Education Secretary Betsy DeVos stood firm on her proposal to cut funds for the Special Olympics on Wednesday, arguing that the organization doesn't need federal backing because it can successfully raise private contributions.
"The Special Olympics is not a federal program. It's a private organization. I love its work, and I have personally supported its mission. Because of its important work, it is able to raise more than $100 million every year," DeVos said in a statement.
"There are dozens of worthy nonprofits that support students and adults with disabilities that don't get a dime of federal grant money. But given our current budget realities, the federal government cannot fund every worthy program, particularly ones that enjoy robust support from private donations," she added.
DeVos, one of the wealthier members of Trump's Cabinet, donated some of her salary last year to the group.
Her statement followed an outpouring of criticism over her proposal to cut 12 percent from the department's budget -- the third year in a row she has called for eliminating funding for Special Olympic events at schools.
Lawmakers have rejected DeVos' previous proposals, appropriating $17.6 million for the Special Olympics last year. Her budget proposal has even a smaller chance of passing Congress this year now that Democrats control the House.
In a testy exchange at a budget hearing Tuesday, Rep. Mark Pocan, a Wisconsin Democrat, asked DeVos about how many students would be impacted by the cut.
"We had to make some difficult decisions in this budget. I don't know the number of kids," DeVos said.
"I'll answer it for you. It's OK, no problem. It's 272,000 kids," Pocan responded.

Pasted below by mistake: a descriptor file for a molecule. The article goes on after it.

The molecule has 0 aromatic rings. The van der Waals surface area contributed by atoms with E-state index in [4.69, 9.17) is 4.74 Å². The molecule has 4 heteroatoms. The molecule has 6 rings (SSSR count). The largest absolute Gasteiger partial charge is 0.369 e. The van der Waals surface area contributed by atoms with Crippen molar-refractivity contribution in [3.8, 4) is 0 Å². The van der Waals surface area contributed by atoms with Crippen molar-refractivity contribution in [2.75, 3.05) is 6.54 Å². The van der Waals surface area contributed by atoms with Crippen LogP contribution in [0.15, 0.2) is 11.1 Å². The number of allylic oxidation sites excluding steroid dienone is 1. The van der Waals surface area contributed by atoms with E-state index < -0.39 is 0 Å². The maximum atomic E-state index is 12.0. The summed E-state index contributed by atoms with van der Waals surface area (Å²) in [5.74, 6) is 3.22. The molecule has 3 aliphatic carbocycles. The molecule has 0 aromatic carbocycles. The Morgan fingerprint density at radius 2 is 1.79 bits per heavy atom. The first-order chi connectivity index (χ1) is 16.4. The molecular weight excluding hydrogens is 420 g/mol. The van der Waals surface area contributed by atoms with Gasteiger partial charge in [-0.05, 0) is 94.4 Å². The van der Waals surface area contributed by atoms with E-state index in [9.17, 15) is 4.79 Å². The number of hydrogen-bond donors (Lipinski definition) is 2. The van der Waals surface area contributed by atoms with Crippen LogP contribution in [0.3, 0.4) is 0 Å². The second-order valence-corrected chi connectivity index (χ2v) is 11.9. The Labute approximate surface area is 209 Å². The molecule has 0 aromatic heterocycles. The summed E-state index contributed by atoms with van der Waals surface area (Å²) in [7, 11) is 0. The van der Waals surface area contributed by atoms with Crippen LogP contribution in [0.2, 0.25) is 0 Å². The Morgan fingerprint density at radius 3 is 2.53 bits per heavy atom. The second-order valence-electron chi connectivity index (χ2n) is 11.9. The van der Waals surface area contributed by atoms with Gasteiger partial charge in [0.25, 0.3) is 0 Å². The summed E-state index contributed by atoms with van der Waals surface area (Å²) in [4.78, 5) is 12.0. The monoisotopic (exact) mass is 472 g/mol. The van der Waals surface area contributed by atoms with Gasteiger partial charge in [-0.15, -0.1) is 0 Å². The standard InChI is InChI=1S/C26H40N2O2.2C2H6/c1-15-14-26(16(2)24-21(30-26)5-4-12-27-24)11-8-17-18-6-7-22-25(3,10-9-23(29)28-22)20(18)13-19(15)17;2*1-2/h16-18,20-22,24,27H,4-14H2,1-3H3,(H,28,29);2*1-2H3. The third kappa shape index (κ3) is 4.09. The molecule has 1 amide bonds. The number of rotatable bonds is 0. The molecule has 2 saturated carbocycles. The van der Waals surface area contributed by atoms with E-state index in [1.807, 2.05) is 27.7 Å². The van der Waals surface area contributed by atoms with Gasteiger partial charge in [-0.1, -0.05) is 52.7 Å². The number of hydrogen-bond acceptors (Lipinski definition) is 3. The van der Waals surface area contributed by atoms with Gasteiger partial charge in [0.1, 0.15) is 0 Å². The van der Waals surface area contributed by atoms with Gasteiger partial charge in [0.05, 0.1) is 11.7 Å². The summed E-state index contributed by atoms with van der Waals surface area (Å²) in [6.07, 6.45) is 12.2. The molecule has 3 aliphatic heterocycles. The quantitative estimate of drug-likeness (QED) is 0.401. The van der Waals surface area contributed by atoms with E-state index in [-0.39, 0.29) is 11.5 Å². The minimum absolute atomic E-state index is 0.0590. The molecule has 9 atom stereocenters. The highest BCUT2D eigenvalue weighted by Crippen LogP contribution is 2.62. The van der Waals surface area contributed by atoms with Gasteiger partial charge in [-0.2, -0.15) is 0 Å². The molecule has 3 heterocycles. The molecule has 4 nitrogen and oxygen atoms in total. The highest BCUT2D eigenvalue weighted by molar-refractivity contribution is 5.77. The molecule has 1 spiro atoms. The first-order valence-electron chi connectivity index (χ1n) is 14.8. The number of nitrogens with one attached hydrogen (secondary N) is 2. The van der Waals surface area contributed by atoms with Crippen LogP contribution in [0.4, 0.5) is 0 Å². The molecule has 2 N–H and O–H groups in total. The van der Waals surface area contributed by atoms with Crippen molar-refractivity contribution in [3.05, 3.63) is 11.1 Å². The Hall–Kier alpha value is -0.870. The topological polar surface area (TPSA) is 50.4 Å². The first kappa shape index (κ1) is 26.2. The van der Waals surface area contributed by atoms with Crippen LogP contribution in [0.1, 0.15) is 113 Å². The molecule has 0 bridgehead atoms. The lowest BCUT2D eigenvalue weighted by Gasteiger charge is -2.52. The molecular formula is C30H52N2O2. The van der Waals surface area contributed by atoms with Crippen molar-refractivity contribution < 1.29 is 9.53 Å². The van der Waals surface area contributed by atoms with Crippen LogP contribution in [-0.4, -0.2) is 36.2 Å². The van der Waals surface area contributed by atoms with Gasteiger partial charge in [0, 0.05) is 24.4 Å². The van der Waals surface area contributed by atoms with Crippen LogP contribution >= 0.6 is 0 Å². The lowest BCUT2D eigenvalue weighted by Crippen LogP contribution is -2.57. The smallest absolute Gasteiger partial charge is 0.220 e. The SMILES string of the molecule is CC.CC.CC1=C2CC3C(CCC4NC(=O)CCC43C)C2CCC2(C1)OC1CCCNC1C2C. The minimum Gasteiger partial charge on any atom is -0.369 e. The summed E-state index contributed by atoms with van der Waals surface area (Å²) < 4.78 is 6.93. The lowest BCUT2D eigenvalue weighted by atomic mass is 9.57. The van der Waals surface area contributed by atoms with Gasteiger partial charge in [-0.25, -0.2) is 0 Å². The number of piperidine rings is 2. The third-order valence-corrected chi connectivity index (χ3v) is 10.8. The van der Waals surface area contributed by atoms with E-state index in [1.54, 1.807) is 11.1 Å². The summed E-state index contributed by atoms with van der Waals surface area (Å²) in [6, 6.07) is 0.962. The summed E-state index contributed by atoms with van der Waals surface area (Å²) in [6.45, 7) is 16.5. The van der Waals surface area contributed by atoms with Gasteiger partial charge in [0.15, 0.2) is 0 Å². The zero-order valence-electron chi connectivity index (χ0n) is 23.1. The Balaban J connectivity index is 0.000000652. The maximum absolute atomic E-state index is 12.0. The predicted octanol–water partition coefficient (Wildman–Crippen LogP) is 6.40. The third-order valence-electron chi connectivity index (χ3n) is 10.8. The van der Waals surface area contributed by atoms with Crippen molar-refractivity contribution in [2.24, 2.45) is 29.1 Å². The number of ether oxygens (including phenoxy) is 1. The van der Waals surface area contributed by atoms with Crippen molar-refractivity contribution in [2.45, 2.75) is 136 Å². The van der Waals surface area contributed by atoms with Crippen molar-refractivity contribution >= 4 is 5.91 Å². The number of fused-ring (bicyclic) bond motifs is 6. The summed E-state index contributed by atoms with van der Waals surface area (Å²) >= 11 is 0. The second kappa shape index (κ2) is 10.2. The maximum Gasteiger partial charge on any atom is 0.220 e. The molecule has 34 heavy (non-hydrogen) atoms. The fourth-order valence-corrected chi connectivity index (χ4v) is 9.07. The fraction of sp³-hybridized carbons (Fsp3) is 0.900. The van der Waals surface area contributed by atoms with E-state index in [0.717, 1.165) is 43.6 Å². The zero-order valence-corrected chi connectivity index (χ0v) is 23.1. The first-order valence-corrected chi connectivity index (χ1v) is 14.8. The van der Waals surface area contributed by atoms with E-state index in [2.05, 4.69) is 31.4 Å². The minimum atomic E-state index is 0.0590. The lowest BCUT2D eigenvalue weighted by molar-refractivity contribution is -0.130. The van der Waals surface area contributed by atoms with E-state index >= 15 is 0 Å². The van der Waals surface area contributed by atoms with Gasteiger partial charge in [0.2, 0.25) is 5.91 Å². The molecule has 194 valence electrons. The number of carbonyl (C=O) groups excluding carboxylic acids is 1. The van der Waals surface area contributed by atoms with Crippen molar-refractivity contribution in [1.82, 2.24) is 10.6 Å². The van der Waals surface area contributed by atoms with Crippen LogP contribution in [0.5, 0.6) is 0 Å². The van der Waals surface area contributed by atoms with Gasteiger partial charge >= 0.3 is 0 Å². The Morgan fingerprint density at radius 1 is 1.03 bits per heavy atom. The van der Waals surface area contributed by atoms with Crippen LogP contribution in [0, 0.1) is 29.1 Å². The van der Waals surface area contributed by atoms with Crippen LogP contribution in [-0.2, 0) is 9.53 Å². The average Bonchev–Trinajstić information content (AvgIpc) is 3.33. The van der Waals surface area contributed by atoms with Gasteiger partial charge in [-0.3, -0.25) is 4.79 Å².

On Wednesday, DeVos criticized the media and some members of Congress for spinning the facts to claim her department doesn't support students with disabilities.
"Make no mistake: we are focused every day on raising expectations and improving outcomes for infants and toddlers, children and youth with disabilities, and are committed to confronting and addressing anything that stands in the way of their success," she said.
The secretary pointed to the fact that she's requesting $13.2 billion for grants to states under the department's Individuals with Disabilities Education Act and another $225.6 million for teacher preparation, research and technical assistance to support children with disabilities. These requests would maintain level funding for the department's core special education programs, as CNN has reported.
Overall, DeVos' proposed budget would eliminate 29 programs for an annual savings of $6.7 billion. Some are duplicative, have achieved their original purpose, are narrowly focused, or unable to demonstrate their effectiveness, according to a department budget document .
At the hearing, DeVos acknowledged that Congress has rejected her previous requests to reduce her department's budget.
"I also acknowledge that it's easier to keep spending, to keep saying yes, and to keep saddling tomorrow's generations with today's growing debts," she said.